The main use for the gas at first seems to have been for public street lamps. In the records of the Thornbury Gas Company there is a note that the payments for the period up to 20th February 1857 include pipe fitting and masonry for public lamps. The lamps were supplied by Stothert and Pitt the engineers in St Philips, Bristol. These public lamps quickly made some income for the new company. By December 1857 the income section of the ledger shows that £20.00 in rent for the public lamps was received – less £1.10 due to Mr King for collecting rate. The gas consumed was 351,200 cubic feet.
How many public lamps there were at the beginning is not clear; we believe there were twenty-three. The first detailed list of the lamps that we have found so far was dated 1920. Even that has only twenty-five lamps and one extra on Sundays; nor were they to be lit every night as “five nights in each month viz;- two days before full moon and two days after” there was apparently enough natural light anyway.
The lamps were; in the High Street at Mr Chambers, Mr Thompsons, G.B. Symes, Ted Ponting, F Williams, the Register Office and The Plain (2) (see above); in Castle Street at Dr Williams, Chantry, Kington Corner, Vicarage Wall, The Church; in Gloucester Road at F K Howell, Grammar School (now Castle Sixth Form Centre), Mr Pitcher’s. Others were the Weighbridge (The Plain), Porter Stores (The Barrel), Lodging house, Bath Road, A Riddifords (Horseshoe Lane), Murray’s (Gillingstool Hill), Cullimore’s Entrance and Saw Mill Lane.
Some of the wealthier families in Thornbury also had their own lamps installed. We are not sure when they began to appear in people’s houses but by 30th June 1858 “house services” are referred to. There is also a note in the accounts book that by December 1860 there was a lamp at Mrs Churchell’s gate. Mrs Churchell lived at The Parks which adjoined the Castle grounds. This lamp was supplied by Hall and Pedder for 9s 6d. Thornbury Museum has the heading from an early gas bill dated January 1871 sent to Henry Howard at Thornbury Castle.
The Churches seemed to benefit too. The parish records of St Mary’s Church say that gas was the first used there on Christmas Eve 1856.
The level of the supply of gas caused complaints in Thornbury for many years. We have found an early example of this in the records of what was then the Congregational Church but is now known as the United Reformed Church. The minutes of the November 1886 meeting refer to the “bad lighting of the premises” because of “the provision made years ago for lighting.” The upper schoolroom was said to be useless in winter because of this problem and the pastor was asked to make a formal complaint to Thornbury Gas Company.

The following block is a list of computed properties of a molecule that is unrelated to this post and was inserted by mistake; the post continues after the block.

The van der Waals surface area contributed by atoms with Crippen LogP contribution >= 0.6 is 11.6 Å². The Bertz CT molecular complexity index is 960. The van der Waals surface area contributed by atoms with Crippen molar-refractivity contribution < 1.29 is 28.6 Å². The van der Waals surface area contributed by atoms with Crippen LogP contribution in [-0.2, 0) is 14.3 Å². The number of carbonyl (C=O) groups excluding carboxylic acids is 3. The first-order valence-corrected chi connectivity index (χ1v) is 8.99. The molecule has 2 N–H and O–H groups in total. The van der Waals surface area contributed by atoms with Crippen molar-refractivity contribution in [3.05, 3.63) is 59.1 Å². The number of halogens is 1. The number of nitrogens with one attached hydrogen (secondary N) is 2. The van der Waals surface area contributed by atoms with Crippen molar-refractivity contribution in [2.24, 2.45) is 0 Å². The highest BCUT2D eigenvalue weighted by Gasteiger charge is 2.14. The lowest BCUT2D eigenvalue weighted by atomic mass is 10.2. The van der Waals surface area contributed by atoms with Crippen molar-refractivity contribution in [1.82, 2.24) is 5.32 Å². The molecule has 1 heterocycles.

In Gloucester Records Office there is a letter to Thornbury District Council from the Thornbury Gas Light & Coke Co Ltd dated August 1st 1901. It arranges to supply gas from “1st day of August 1901 to the 31st day of May 1902” – excepting of course the five nights a month that are too light to need gas light – for £115. This document makes clear the type of gas lamp the company provided; “the ordinary batswing, consuming five feet of gas per hour at ten tenths pressure.” “Batswing” burners were introduced about 1816 and became the typical gas burners of the mid nineteenth century. They had a slit opening which produced a broad flat flame providing a comparatively dim yellowish light of 27 candlepower.
In the 1920’s old industries like coal were declining. British technology had not kept up with the times and production methods could not produce good quality materials at a reasonable price. In 1921 sales of coal were so poor that the employers cut the wages of miners.
The difficulties of the coal industry had its effect on gas production and this became evident in Thornbury as it did elsewhere. The Gazette of July 2nd 1921 makes a brief mention of what was happening in Thornbury in a report on the proceedings of a District Council meeting. Mr Riddiford wanted to know if the Gas Company could be compelled to make gas. The Clerk said that this was not possible and the Company could close down if it wanted to. It further added “Mr Bruton mentioned that 200 tons of coal had been useless for the making of gas. They had already bought £40 worth, which had produced about £5 worth of gas. They could not expect the Gas Company to go on like that.”
The Gas Company must have ceased production altogether for a time. The Gazette of 30th July 1921 reported that the supply of gas had been resumed.
The Gazette of 24th December 1921 published the correspondence between the Clerk of the Council and the Secretary of the Gas Company to show that the resumption of gas supplies had not been the end of the problems. The clerk wrote; “Dear Sir, Complaints were made to the District Council of the quality of the gas supplied in the Street Lamps and of the state of the Street Lamps which, it was reported, had not been cleaned for nearly two months.” Samuel Fudge the Secretary of the Thornbury Gas Light and Coke Co replied to this, agreeing to have the lamps cleaned immediately but denying that the quality was poor.
The slump seems to have continued and even worsened. In October 1926 the Gazette announced that under the Coal Emergency Order section 6 part 8 public lighting had to be reduced to a minimum. The Coal Controller had consulted with police sergeant Lawrence and could only authorise five lamps to be lit in Thornbury;- one in Pullin’s Green, one at the Old Bank in the High Street, one the Westminster Bank in the High Street, one on The Plain and one in Castle Street. It seems that Sergeant Lawrence had not felt that St Mary Street and Rock Street needed any lamps at all. After further discussion the Council agreed to have a sixth lamp – outside the Post Office in the High Street.